Pull up a chair while we talk about all things Blue Jays-related.
Healthy discussion is always encouraged!

Sunday, March 6, 2016

Did David Price Actually Want to Sign with the Boston Red Sox?

If “The Million Dollar Man” Ted DiBiase taught 10-year-old me anything, it's that a sleeper hold could get me out of any physical altercation with limited damage. If he taught me anything else, it’s that "everybody has a price."

To that end, I’ve been wondering recently to what degree that idiom affects free agency in the sporting world.

The reason I bring this up is because of the saga of everyone's favourite Blue Jays trade-deadline rental, David Price. As we all know, the Jays acquired Price in exchange for a huge haul of prospects, and he in turn helped guide the Jays to their first playoff appearance since the halcyon days of the early 1990s. Subsequently, Price signed the largest free-agent contract for a pitcher in MLB history with - in a quasi-surprising move - the loathsome Boston Red Sox. The numbers are staggering: $217 million over 7 years, which works out to a tidy $31-million per season, and roughly $1-million per regular-season start.

Monday, November 2, 2015

An Open Letter to David Price

Dear David,
Can I call you David? I think we've reached a point in our relationship where we're on a first-name basis. I'm definitely okay with you calling me Andrew, or a nickname of your choosing. Or Bob, or Tony, or Bridget. In short: call me whatever you like.

Now that you're officially a free agent, I feel it's time to address the elephant in the room: are you re-signing with Blue Jays? Are you? Are you? Are you? Are you?

(And FYI, the second elephant in the room - the Alex Anthopolous-shaped one - will be addressed at a later date)

Like much of baseball-loving Canada, I'm still trying to come to terms with the end of the Blue Jays' season - as I'm sure you are too - but the business of sports never rests, so onto the business at hand. I'm going to take this opportunity to implore you to re-sign with the Blue Jays.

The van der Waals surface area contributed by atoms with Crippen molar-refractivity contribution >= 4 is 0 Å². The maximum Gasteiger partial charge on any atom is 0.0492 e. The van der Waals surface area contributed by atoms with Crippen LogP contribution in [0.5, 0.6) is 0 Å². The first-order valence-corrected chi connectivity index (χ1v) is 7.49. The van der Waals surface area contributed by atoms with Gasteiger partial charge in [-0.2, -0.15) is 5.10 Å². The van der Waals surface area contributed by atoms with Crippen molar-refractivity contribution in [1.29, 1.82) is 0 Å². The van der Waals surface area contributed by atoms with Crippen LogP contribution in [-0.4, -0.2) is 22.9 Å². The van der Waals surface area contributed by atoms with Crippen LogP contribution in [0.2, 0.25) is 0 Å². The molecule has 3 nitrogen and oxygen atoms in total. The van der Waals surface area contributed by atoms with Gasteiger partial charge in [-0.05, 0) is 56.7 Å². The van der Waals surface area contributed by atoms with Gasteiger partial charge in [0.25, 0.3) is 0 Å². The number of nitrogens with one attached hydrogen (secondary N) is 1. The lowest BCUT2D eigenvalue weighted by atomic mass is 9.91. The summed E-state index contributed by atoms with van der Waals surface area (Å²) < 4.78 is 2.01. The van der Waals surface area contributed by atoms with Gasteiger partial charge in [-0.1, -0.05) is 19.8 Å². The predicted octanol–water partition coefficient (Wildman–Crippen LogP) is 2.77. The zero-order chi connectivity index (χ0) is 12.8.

As you're surely well aware, there's untold teams currently on their way to court and woo and throw absolutely obscene amounts of money at you. You're also going to be on the receiving end of promises and sales pitches the likes of which I can't even fathom. But hear me out, the info below may help clarify things for you a little.

Thursday, September 3, 2015

Baseball's Top-6 Unwritten Rules

There are unwritten rules everywhere. They pervade almost every aspect of life in some way: at work, while driving, in line at the grocery store, and of course, in sports. And in the sporting world, I'd wager baseball has more unwritten rules than any other.

Initially, this was going to cover all of baseball's unwritten rules, but then I started researching, and frankly, I don't want to write (you definitely don't want to read) 50,000 words about arcane - and ultimately stupid - ungovernable rules that most people don't even know about. (For example: "Don't walk over the mound". Seriously, that's an unwritten rule. Sometimes baseball has to GTFO.)

Therefore, here are the top six unwritten rules that seem to pop up more often:

Monday, July 27, 2015

5(ish) players who should be in the Hall of Fame, but (likely) won't make it

The 2015 National Baseball Hall of Fame honoured its newest inductees this past weekend, with bronze masterpieces bearing the likenesses of Randy Johnson, Pedro Martinez, John Smoltz, and Craig Biggio - worthy recipients all - now lining the hallowed halls.

However, despite 314 inductees filling the Hall of Fame in Cooperstown, there are still players who should be enshrined, but due to a number of factors likely won't find themselves among the luminaries.

Here are five(ish) such cases:

Wednesday, June 10, 2015

Why the 'pitcher wins' stat is outdated & pointless

Like most sports, the baseball decision-makers are an old-boys club who are slow to accept change - if they accept it at all. Hence, there's a reticence to employ, look at, learn, or acknowledge new or advanced statistics. At best, useful and indicative stats like WAR, BABIP, OPS+, FIP, UZR, wRC+, etc are accepted at a glacial pace.

Case in point: pitcher wins. During baseball broadcasts and in many written pieces, a pitcher's won/lost record is displayed before any other stat. The colour commentator and the analyst always lead their roundup of the pitcher with the number of wins he's accumulated, or losses he's endured.

The dichotomy of the situation is incredible; is there a more prominent stat that's as pointless as pitcher wins?